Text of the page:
Whoa, time is flying by! I can’t believe the second week of my internship is almost over.
Things are getting really busy at work, so to be honest, I didn’t really feel like blogging at all. After a 8-9 hour’s day of work, I just want to come home and watch a 30 Rock marathon.
But I feel like I have to blog today, because so many thoughts have been piling up in my head like the stacks of case histories I have piled on my desk, and I need an outlet.
One of the biggest responsibilities in my job is to publicize the L.A. Times Summer Camp Campaign. It’s kind of a unique feature thing to raise funds to send underprivileged and impoverished kids between ages 7-17 to summer camps.
That means I have to shift through pages and pages of case histories that different non-profit organizations send me and determine who will make a great story and who to interview for my twice-weekly stories.
These case histories are brief profile and histories of these kids that need funding for summer camps. And none of them are pretty.
For example, today, I interviewed a Salvadorian mother and her adorable, spunky 12-year-old daughter, Jennifer. The mother speaks little English, so we had a translator beside us. But even with the language barrier, I found the woman so charming and likeable. She is like 5 feet tall and always smiling, the kind of jolly woman you want to hug.
All I really knew about the Jennifer’s history is that her parents had a nasty divorce. I really didn’t mean to probe too much into this personal detail; I just asked the mother why she moved to America, and she started crying!
Holy shit. I was freaked out. I sat frozen, not really knowing what to do, so I just softened my voice a bit and tried to give the woman some respect by not mentioning the tears; I just went on with my questions. Thankfully, she stopped crying after a while and we got to finish our interview in smiles and warm hand shakes again.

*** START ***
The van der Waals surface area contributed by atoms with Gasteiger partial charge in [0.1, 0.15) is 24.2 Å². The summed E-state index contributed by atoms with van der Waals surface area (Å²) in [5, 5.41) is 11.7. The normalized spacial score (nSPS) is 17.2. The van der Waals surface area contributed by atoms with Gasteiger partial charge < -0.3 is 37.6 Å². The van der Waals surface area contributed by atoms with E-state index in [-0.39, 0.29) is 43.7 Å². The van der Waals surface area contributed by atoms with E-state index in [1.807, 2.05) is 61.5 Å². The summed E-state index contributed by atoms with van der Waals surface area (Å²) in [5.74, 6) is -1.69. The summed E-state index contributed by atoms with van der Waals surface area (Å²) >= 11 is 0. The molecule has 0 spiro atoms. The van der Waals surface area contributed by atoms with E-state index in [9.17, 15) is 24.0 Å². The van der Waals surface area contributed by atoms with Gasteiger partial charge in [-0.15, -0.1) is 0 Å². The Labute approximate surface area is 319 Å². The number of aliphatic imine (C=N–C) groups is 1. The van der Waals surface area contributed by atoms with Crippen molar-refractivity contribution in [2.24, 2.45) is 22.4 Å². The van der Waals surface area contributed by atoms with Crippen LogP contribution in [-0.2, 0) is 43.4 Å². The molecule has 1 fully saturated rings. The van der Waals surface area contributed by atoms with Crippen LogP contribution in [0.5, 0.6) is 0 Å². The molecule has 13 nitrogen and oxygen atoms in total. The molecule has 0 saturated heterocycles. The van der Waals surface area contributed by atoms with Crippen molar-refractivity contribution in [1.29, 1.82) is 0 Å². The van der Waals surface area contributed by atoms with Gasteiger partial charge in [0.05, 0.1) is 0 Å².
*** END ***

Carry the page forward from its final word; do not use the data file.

I still don’t know the exact details of Jennifer and her mother’s story, but I know it has to be rough. And Jennifer’s case history was the milder version of the others.
Last week I interview another 10-year-old boy, who lives with his step-father. His mother is incarcerated because of drug problems. Just a year ago, he was sent to foster care with his two younger siblings because his step-father got arrested as well.
There’s another boy I will be interviewing next week, and his older brother got shot because he got involved in gangs. Another girl I’m about to interview soon lost her dad to cancer, lived in a bad community, and got sexually assaulted. She’s 14.
Remember my “Privileged” post on Homeboy Industries, a rehabilitation center for ex-gang members? These summer camp stories brought back that same heart-gripping sensation.
Goddangit, these are kids. They’re supposed to be drinking Kool-aid and playing hopscotch or killing aliens on videogames! They’re at least a decade younger than me, yet they’ve experienced things I hope I never experience in my lifetime.
I know they’re a lot younger than me, but I can’t help feeling respect and admiration for them, because none of these kids I have met have yet to utter a “woe is me, the world is sick!” kind of lamentations. Every time after I talk to them, they will thank me and thank the L.A. Times for the opportunity to go to summer camp and be real kids.